06 August 2021, 10am
The imponderables regarding the corona pandemic and possible higher case numbers are the reason why the organisers in Cologne and Frankfurt have now cancelled their races.
It is now the time when the organisers of the autumn races must decide whether to host and order all appropriate materials and services. This harbours the risk that in the event of subsequent, short-term cancellations due to the high number of corona cases, you will be left with the costs and in the worst case – if no existing insurance takes over – you will have to file for bankruptcy. In this respect, the cancellations are understandable at the present time. And it is to be expected that other major German races will also be taken off this year’s calendar.
The question is to what extent the incidence value will still be the decisive factor for possible restrictions in a few weeks’ time. Possibly, as in Great Britain for example, the hospital and death numbers are more decisive. According to the current status, these seem to be significantly lower than before with the currently prevailing delta variant and due to the progressive vaccinations. But the organisers need a level of reliability – and this is not there at the moment. The situation is very different from city to city. This apparently also applies to the question of spectators along the course.
Some organisers expect that many runners will not want to start in a mass race for fear of infection. According to several organisers, at least 10,000 participants are required for a large city marathon to pay off economically.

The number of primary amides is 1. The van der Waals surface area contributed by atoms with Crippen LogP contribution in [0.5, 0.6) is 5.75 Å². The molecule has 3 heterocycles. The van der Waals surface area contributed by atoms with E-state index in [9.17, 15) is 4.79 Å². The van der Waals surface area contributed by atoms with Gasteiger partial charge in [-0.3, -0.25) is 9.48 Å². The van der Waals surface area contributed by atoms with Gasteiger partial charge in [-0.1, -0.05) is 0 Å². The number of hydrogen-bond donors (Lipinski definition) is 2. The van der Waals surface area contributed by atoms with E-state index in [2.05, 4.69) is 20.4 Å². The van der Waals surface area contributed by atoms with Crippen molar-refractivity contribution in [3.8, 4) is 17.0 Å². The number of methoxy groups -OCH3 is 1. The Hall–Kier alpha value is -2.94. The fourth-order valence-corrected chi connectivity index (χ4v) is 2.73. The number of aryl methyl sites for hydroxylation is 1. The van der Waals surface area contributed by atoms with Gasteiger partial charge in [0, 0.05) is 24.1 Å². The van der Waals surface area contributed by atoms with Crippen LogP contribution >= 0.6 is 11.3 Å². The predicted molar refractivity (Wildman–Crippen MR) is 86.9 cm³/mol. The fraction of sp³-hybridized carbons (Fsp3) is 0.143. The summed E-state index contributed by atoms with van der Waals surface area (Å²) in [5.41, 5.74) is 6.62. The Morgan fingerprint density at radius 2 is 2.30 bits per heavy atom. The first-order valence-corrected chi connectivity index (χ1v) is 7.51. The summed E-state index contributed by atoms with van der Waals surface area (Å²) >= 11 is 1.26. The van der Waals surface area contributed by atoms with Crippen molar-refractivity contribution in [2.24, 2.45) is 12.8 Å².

At a 10 km race in Berlin (city night on Kurfürstendamm) on 31 July the fear of a mass race was not confirmed. Of around 4500 registered runners, a good 4000 made it to the finish line. In addition, there were a few hundred that ran over 5km without timing. It was the biggest run in Germany since the beginning of the corona pandemic. And the dropout rate was very low, i.e. in the normal range.
Status of the big five German marathons:
Frankfurt: The Mainova Frankfurt Marathon was supposed to take place on 31 October but has been cancelled 3 months beforehand. “In the current situation the event cannot be projected, because no one knows what the legal situation will be on the day of the event. We need a clear planning basis now at the latest, less than three months before the race weekend. A major event with as many facets as our Mainova Frankfurt Marathon cannot be implemented in just a few weeks. Despite an extensive hygiene and safety concept and a preliminary official approval, there is no guarantee that the event will not have to be cancelled at short notice, which would endanger the continued existence of the Mainova Frankfurt Marathon.
Cologne: The Cologne Marathon planned for 3 October was cancelled at the beginning of August. “We hoped to the end and made all the preparations for the safe execution of the Cologne Marathon, but unfortunately current conditions do not allow around 20,000 people to walk through our city together this year,” said Markus Frisch, the race director. Although a hygiene concept was presented this only applies if the incidence remains below 35. The Cologne organisers do not expect this to be the case in October. The current value in Cologne has already reached 40.